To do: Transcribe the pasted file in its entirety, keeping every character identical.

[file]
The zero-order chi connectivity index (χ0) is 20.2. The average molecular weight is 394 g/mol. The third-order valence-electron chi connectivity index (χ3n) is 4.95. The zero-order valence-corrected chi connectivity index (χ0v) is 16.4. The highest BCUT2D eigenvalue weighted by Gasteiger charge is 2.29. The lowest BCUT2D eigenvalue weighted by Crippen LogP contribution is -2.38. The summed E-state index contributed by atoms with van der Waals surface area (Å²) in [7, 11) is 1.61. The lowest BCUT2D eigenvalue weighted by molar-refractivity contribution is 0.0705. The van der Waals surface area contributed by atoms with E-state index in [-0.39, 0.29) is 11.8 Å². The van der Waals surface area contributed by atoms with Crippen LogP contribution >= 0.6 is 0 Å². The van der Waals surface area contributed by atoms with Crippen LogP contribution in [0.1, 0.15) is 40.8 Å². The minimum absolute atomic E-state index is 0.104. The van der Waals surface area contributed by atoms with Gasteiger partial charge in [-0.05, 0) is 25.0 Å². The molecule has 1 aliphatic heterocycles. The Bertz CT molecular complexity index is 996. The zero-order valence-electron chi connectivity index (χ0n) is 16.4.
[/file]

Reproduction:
The zero-order chi connectivity index (χ0) is 20.2. The average molecular weight is 394 g/mol. The third-order valence-electron chi connectivity index (χ3n) is 4.95. The zero-order valence-corrected chi connectivity index (χ0v) is 16.4. The highest BCUT2D eigenvalue weighted by Gasteiger charge is 2.29. The lowest BCUT2D eigenvalue weighted by Crippen LogP contribution is -2.38. The summed E-state index contributed by atoms with van der Waals surface area (Å²) in [7, 11) is 1.61. The lowest BCUT2D eigenvalue weighted by molar-refractivity contribution is 0.0705. The van der Waals surface area contributed by atoms with E-state index in [-0.39, 0.29) is 11.8 Å². The van der Waals surface area contributed by atoms with Crippen LogP contribution >= 0.6 is 0 Å². The van der Waals surface area contributed by atoms with Crippen LogP contribution in [0.1, 0.15) is 40.8 Å². The minimum absolute atomic E-state index is 0.104. The van der Waals surface area contributed by atoms with Gasteiger partial charge in [-0.05, 0) is 25.0 Å². The molecule has 1 aliphatic heterocycles. The Bertz CT molecular complexity index is 996. The zero-order valence-electron chi connectivity index (χ0n) is 16.4.